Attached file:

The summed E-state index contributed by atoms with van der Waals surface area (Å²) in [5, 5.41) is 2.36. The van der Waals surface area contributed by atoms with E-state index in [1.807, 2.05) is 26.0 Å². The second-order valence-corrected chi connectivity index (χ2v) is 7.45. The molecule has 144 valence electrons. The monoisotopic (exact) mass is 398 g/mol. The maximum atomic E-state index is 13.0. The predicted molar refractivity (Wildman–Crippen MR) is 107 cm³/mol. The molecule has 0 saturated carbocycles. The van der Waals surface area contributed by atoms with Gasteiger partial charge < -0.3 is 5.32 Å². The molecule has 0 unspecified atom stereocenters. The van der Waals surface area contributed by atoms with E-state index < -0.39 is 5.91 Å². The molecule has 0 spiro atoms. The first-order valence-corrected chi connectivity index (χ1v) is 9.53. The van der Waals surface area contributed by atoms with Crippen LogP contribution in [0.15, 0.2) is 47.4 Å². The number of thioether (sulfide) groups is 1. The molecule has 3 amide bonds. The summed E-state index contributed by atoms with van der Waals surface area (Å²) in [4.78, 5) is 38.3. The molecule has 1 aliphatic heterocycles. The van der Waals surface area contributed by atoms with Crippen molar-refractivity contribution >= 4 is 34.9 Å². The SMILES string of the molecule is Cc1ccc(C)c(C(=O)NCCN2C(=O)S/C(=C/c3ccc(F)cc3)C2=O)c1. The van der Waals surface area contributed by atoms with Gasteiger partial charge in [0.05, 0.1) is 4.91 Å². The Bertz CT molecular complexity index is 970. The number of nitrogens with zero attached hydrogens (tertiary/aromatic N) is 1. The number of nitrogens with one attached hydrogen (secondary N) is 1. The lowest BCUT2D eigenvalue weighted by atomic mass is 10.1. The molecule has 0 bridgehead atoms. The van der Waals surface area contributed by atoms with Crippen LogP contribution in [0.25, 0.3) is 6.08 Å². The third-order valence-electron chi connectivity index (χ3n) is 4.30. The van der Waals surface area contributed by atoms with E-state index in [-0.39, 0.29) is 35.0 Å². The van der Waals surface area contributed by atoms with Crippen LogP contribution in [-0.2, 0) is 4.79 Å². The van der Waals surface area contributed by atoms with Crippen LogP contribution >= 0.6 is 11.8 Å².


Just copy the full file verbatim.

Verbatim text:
The summed E-state index contributed by atoms with van der Waals surface area (Å²) in [5, 5.41) is 2.36. The van der Waals surface area contributed by atoms with E-state index in [1.807, 2.05) is 26.0 Å². The second-order valence-corrected chi connectivity index (χ2v) is 7.45. The molecule has 144 valence electrons. The monoisotopic (exact) mass is 398 g/mol. The maximum atomic E-state index is 13.0. The predicted molar refractivity (Wildman–Crippen MR) is 107 cm³/mol. The molecule has 0 saturated carbocycles. The van der Waals surface area contributed by atoms with Gasteiger partial charge < -0.3 is 5.32 Å². The molecule has 0 unspecified atom stereocenters. The van der Waals surface area contributed by atoms with E-state index < -0.39 is 5.91 Å². The molecule has 0 spiro atoms. The first-order valence-corrected chi connectivity index (χ1v) is 9.53. The van der Waals surface area contributed by atoms with Crippen LogP contribution in [0.15, 0.2) is 47.4 Å². The number of thioether (sulfide) groups is 1. The molecule has 3 amide bonds. The summed E-state index contributed by atoms with van der Waals surface area (Å²) in [4.78, 5) is 38.3. The molecule has 1 aliphatic heterocycles. The van der Waals surface area contributed by atoms with Crippen molar-refractivity contribution >= 4 is 34.9 Å². The SMILES string of the molecule is Cc1ccc(C)c(C(=O)NCCN2C(=O)S/C(=C/c3ccc(F)cc3)C2=O)c1. The van der Waals surface area contributed by atoms with Gasteiger partial charge in [0.05, 0.1) is 4.91 Å². The Bertz CT molecular complexity index is 970. The number of nitrogens with zero attached hydrogens (tertiary/aromatic N) is 1. The number of nitrogens with one attached hydrogen (secondary N) is 1. The lowest BCUT2D eigenvalue weighted by atomic mass is 10.1. The molecule has 0 bridgehead atoms. The van der Waals surface area contributed by atoms with Crippen LogP contribution in [0.25, 0.3) is 6.08 Å². The third-order valence-electron chi connectivity index (χ3n) is 4.30. The van der Waals surface area contributed by atoms with E-state index in [-0.39, 0.29) is 35.0 Å². The van der Waals surface area contributed by atoms with Crippen LogP contribution in [-0.2, 0) is 4.79 Å². The van der Waals surface area contributed by atoms with Crippen LogP contribution >= 0.6 is 11.8 Å².